We posted an extra essay on my mom’s website this month. Since she originally wrote it for the June issue of the Pennsylvania Game News, it’s filled with summertime stories. Her subject: the about-face in scientific thinking about how non-human animals think and feel.
For almost half my life, treating wild creatures as thinking beings was scorned as anthropomorphizing them. Most scientists considered them to be little more than thoughtless robots. They neglected the study of animal minds because they didn’t believe that they could tell the difference between automatic, unthinking responses on the part of animals from possible behavior that showed an ability to make choices in what they do.
In school, students learned that it was unscientific to ask what an animal thinks or feels. If they were so bold as to ask, they were “actively discouraged, ridiculed, and treated with open hostility” as Donald R. Griffin wrote in his ground-breaking book Animal Thinking back in 1984. A renowned bat biologist, his previous book, in 1981, The Question of Animal Awareness, had been the subject of widespread derision. Still, he was able to give many examples of seemingly thoughtful wild creatures who, when they were confronted with new problems, acted creatively to solve them.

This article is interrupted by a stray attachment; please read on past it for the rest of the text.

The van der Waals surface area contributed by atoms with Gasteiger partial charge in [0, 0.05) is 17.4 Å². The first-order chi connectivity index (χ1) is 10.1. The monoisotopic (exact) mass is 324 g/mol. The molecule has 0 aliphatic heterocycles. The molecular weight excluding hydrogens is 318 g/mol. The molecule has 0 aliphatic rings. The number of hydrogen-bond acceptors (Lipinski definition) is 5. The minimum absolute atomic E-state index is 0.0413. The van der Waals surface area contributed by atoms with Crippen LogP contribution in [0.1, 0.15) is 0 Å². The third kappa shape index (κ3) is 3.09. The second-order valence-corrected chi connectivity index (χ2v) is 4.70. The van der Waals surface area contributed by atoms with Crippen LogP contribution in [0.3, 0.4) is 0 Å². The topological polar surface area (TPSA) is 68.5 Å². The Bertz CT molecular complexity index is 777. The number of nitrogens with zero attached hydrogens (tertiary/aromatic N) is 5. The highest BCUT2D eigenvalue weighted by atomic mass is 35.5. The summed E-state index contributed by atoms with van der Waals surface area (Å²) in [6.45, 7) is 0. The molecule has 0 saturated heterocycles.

The writings of Griffin and other scientists, interested in what Griffin called cognitive ethology, have encouraged some scientists to study learning in vertebrate and invertebrate animals. They have been bolstered by the work of neurobiologists, who study the brains of animals and have made some amazing discoveries, most notably the fact that an animal that has loops between its thalamus and its forebrain is a conscious thinker. Birds and mammals, including humans, have these loops. So too do reptiles, although their loops are minimal.
As an aside, I reprocessed an old porcupine photo for the article. It’s taken me many years to learn the simple truth that being slightly out-of-focus isn’t always a bad thing for a photo:
Not to mention the importance of proper light levels, color balance, etc. Here’s what I did with the same photo back in 2007:
2 Replies to “Animal mindfulness”
True, and being slightly out of focus isn’t always a bad thing for life, either!
:) Yes, I had that thought while I was writing, too. It led me to open a homebrew right after I posted.